By the early noughties it looked as if McConaughey was content with playing it safe, making his money and then doing the next film. Frailty and Reign of Fire, each had their charms but they weren’t going to win any acting awards any time soon. However, I do have to say that McConaughey, almost unrecognisable in Reign of Fire was great fun and his death scene still counts as one of my favourites. He plodded along with rom-com How To Lose A Guy In Ten Days before one of the worst films of his career.

Sahara was an absolute disaster. Adapted from the books by Clive Cussler, the aim was to reinvent Indiana Jones for the modern age. It was going to be fronted by McConaughey as Dirk Pitt and was hoping to be a cash cow for Paramount who dreamed of a myriad of sequels as we follow our ‘new favourite action hero’ on a series of adventures. The problem was it was boring, pointless and lacked a combination of humour and heart. I know not everybody shares the anomosity that I do with 39% of people deeming it acceptable on Rotten Tomatos but I only stayed awake through Sahara by sheer hatred of the movie. I thought it was a waste of a story and I expected better from actors I admired like Steve Zahn, Penelope Cruz and William H Macy. Sahara made a huge loss at the box office, failing to recoup a large amount of its $160 million budget, which doomed prospects of any future installments of the series. Sahara was dead and McConaughey’s career wasn’t looking too healthy either.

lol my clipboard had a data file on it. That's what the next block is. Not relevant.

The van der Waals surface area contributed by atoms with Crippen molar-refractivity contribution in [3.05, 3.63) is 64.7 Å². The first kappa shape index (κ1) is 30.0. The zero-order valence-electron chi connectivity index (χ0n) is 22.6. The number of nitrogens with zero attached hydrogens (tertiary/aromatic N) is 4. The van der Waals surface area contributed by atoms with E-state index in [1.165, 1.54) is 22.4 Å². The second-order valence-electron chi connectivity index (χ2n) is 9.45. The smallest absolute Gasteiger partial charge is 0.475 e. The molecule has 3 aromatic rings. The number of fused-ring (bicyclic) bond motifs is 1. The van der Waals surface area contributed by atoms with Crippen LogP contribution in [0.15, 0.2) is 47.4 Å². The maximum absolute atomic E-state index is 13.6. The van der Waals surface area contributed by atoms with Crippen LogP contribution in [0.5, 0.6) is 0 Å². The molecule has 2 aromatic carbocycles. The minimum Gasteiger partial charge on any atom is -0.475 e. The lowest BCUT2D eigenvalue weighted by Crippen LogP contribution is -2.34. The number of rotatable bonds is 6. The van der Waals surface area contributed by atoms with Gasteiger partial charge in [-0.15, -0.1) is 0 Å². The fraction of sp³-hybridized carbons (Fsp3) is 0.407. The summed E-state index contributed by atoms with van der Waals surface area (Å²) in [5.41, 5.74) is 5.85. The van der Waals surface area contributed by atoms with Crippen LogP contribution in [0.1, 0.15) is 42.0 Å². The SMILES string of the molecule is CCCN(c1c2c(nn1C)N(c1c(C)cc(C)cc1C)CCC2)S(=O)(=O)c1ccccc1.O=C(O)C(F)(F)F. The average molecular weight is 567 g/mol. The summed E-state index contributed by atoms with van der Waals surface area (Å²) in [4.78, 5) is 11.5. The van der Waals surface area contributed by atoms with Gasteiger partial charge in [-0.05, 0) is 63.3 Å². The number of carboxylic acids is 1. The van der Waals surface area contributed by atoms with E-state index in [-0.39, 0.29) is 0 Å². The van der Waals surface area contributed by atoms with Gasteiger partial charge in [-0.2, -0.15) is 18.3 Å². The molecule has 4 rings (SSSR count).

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McConaughey went back to the format he had seen success with before, the romantic comedy. He went into the wilderness for five years with the odd rom-com coming out every so often. It garnered a wage and a critical bashing like the ones he’d seen before wasn’t as likely, especially for Sahara. Although these films were uninspiring they were too low on the critics’ radars to produce any actual scorn. So we saw the unremarkable Failure to Launch, Fool’s Gold and Ghosts of Girlfriends Past come and go with only an entertaining cameo in Tropic Thunder, that was originally written for Owen Wilson, to enjoy. We were all expecting this to continue and for the talents of Matthew McConaughey to be ultimately wasted.